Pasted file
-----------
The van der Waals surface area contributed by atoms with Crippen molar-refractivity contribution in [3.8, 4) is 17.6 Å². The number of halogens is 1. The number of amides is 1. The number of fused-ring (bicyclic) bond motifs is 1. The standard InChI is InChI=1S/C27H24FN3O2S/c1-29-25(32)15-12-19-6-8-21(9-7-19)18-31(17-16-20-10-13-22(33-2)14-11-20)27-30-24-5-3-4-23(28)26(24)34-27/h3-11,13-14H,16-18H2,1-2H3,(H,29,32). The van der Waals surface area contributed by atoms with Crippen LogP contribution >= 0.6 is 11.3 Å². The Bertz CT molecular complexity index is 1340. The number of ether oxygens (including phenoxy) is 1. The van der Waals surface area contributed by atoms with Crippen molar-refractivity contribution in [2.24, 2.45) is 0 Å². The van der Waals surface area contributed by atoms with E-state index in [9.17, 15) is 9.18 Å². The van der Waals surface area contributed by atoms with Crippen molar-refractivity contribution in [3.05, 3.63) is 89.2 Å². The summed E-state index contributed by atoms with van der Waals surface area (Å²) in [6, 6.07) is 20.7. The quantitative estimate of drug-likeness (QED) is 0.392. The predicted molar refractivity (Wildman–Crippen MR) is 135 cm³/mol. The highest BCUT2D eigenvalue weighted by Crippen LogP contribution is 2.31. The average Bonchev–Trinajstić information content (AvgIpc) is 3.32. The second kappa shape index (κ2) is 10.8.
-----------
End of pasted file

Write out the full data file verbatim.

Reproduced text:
The van der Waals surface area contributed by atoms with Crippen molar-refractivity contribution in [3.8, 4) is 17.6 Å². The number of halogens is 1. The number of amides is 1. The number of fused-ring (bicyclic) bond motifs is 1. The standard InChI is InChI=1S/C27H24FN3O2S/c1-29-25(32)15-12-19-6-8-21(9-7-19)18-31(17-16-20-10-13-22(33-2)14-11-20)27-30-24-5-3-4-23(28)26(24)34-27/h3-11,13-14H,16-18H2,1-2H3,(H,29,32). The van der Waals surface area contributed by atoms with Crippen LogP contribution >= 0.6 is 11.3 Å². The Bertz CT molecular complexity index is 1340. The number of ether oxygens (including phenoxy) is 1. The van der Waals surface area contributed by atoms with Crippen molar-refractivity contribution in [2.24, 2.45) is 0 Å². The van der Waals surface area contributed by atoms with E-state index in [9.17, 15) is 9.18 Å². The van der Waals surface area contributed by atoms with Crippen molar-refractivity contribution in [3.05, 3.63) is 89.2 Å². The summed E-state index contributed by atoms with van der Waals surface area (Å²) in [6, 6.07) is 20.7. The quantitative estimate of drug-likeness (QED) is 0.392. The predicted molar refractivity (Wildman–Crippen MR) is 135 cm³/mol. The highest BCUT2D eigenvalue weighted by Crippen LogP contribution is 2.31. The average Bonchev–Trinajstić information content (AvgIpc) is 3.32. The second kappa shape index (κ2) is 10.8.